103. The fact that the Respondents reported the carting away by the Appellant of 397 cartons of Asfed and Tramadol drugs belonging to the 1st Respondent, and which he has not returned and the denial of the 2nd Respondent that the signatures on Exhibit P1 was hers, does not necessarily mean that the Respondents have grounded or based their defense directly on issues of criminal conduct. The Respondents’ case in accordance with their Amended Statement of Defense is completely based on legal issues relating to Partnership/Apprenticeship and/or Company matters.
  104. In the case of IKOKU vs. OLI (1962) 1 ALL NLR (PT. 1) 194, UNSWORTH, F. J. delivering the Judgment of the Federal Supreme Court said at page 199:“Counsel for the Respondent in reply to this ground of appeal submitted that Section 137(1) of the Evidence Act means an issue raised in the pleadings and no crime was put in issue by Paragraph 3 of the Statement of claim. The allegation was that the Appellant had maliciously prosecuted the Respondent and falsity is not necessary ingredient in the allegation…the provisions of Section 137(1) were considered by this Court in the case of SUNDAY E. OSO VS. CHIEF FESTUS OKOTIE EBOH (FSC 407/1959) where we held that the issue of a crime must arise on the pleadings. We have not however, previously considered the scope of the sub-section. In my view, the sub-section only applies where there is a specific allegation of a crime in pleadings, so that the commission of a crime can properly be said to be the basis or foundation of the claim or defense as the case may be….”
  105. Usually, in a case where the allegation of the commission of a crime is pleaded, a party may nevertheless succeed in his claim without necessarily proving the crime, as long as the pleaded allegation of crime does not form the basis or foundation of the claim or defense in the said action. The aspects of the pleading, which alleges the commission of a crime could always be regarded and treated as a mere surplus-sage in pleadings and generally disregarded as unnecessary averments.
  106. The observations of LORD DENNING, L. J. in ARAB BANK vs. ROSS ( 952) QBD 216 AT 229 aptly captures the position when he said:“Under the rules of pleadings, as I have always understood them, a pleader who had pleaded more than he strictly need have done, can always disregard the unnecessary or surplus averments and rely simply in the more limited ones.”
  107. Herein lies a matter in which the Respondents as Defendants did not go out of their way to make allegations of the commission of the crime of Forgery against the Appellants, but had merely defended themselves against the Appellant’s action as Plaintiff and in the process, had to state what was needed to be disclosed to ground their Defense. Issues, therefore, not having been joined between the parties on the alleged commission of the crime of Forgery, I therefore hold the view that the issue of the commission of the crime of Forgery, or any other crime for the matter cannot under any stretch of imagination be said to be a fact directly in issue in this case and I so hold. To therefore require the Respondents to discharge the burden of proving Forgery against the Appellant would be highly unnecessary. Little wonder therefore, the Court below batted no eyelids whatsoever on the issue. The standard required for the Respondents in establishing their defense to succeed is that of a balance of probabilities, this being a civil matter as enunciated by the Supreme Court in the case of KARIMU OLUJINLE vs. BELLO ADEAGBO (1988) LPELR – 2622 (SC) and a host of other cases. The second issue is resolved in favour of the Respondents.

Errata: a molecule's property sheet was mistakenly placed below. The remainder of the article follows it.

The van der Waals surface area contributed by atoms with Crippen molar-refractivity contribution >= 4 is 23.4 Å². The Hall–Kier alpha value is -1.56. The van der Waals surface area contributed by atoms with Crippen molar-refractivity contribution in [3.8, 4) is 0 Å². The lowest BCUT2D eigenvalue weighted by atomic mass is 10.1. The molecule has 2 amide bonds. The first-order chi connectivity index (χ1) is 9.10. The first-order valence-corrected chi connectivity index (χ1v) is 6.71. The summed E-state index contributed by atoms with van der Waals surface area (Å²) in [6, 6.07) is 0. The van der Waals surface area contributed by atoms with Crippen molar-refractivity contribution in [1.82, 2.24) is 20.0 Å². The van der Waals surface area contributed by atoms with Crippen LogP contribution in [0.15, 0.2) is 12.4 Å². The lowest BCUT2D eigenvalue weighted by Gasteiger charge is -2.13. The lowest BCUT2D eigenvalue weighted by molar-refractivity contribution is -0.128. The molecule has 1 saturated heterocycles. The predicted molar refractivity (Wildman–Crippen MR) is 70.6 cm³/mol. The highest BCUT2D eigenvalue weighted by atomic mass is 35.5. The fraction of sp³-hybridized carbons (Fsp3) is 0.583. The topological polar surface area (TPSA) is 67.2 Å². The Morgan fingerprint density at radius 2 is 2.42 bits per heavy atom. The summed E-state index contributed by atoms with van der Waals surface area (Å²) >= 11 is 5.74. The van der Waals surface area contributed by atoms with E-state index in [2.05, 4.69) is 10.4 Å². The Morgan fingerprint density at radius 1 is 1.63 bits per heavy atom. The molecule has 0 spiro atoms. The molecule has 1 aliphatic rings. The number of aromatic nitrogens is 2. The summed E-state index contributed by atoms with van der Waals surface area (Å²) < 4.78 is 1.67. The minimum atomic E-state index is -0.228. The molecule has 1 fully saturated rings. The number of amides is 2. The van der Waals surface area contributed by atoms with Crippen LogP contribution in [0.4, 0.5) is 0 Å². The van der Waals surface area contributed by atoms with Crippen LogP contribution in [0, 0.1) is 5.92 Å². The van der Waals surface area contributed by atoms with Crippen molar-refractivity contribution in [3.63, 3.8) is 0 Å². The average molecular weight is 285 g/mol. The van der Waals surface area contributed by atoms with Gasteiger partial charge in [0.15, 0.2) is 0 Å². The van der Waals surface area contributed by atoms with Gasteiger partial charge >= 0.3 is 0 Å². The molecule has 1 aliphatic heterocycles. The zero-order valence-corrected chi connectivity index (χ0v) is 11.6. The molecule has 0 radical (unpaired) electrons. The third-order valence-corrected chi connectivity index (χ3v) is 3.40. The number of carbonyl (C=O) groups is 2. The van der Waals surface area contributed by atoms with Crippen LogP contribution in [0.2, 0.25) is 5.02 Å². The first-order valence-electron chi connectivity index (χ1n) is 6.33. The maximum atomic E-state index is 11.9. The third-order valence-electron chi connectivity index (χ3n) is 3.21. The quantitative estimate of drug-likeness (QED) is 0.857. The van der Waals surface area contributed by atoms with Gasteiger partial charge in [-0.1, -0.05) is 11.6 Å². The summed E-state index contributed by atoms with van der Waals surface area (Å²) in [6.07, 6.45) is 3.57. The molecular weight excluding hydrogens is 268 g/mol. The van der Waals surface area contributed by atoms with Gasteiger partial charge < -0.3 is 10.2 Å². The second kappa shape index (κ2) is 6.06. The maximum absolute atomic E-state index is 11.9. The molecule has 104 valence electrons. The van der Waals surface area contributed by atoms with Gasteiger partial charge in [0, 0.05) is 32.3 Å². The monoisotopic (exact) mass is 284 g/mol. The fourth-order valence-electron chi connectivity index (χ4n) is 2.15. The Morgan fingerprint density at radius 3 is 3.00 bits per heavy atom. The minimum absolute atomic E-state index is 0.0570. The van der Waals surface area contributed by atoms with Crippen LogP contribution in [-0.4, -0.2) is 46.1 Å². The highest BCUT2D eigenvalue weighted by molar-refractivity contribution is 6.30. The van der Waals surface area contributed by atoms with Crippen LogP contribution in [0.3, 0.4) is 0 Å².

108. Under the third issue what was nominated by the Appellant for the determination of this Court has to do with the correctness or otherwise of the Court’s grant of the Respondent’s counter claims. The Respondent’s counter claim, it is important to state here is hinged on the allegation of the Appellant’s carting away of 397 cartons of ASFED and TRAMADOL drugs from the Kano branch office of the 1st Respondent valued in the sum of Four-Million (N4,000,000.00) Naira and sundry other claims. In seeking to unravel the correctness or otherwise of the lower Court’s grant of the counter claim of the Respondents, it must be borne in mind that the Appellant admitted both in his pleadings and under cross-examination that he carried away the said drugs belonging to the 1st Respondent under the instructions of one Mr. Jude Onwuelingo. Perhaps, the question that readily begs to be answered here is: was Mr. Jude Onwuelingo, a Principal Member or Shareholder of the 1st Respondent, and who was therefore in a position to authorize the Appellant to cart the drugs away from the 1st Respondent’s stores?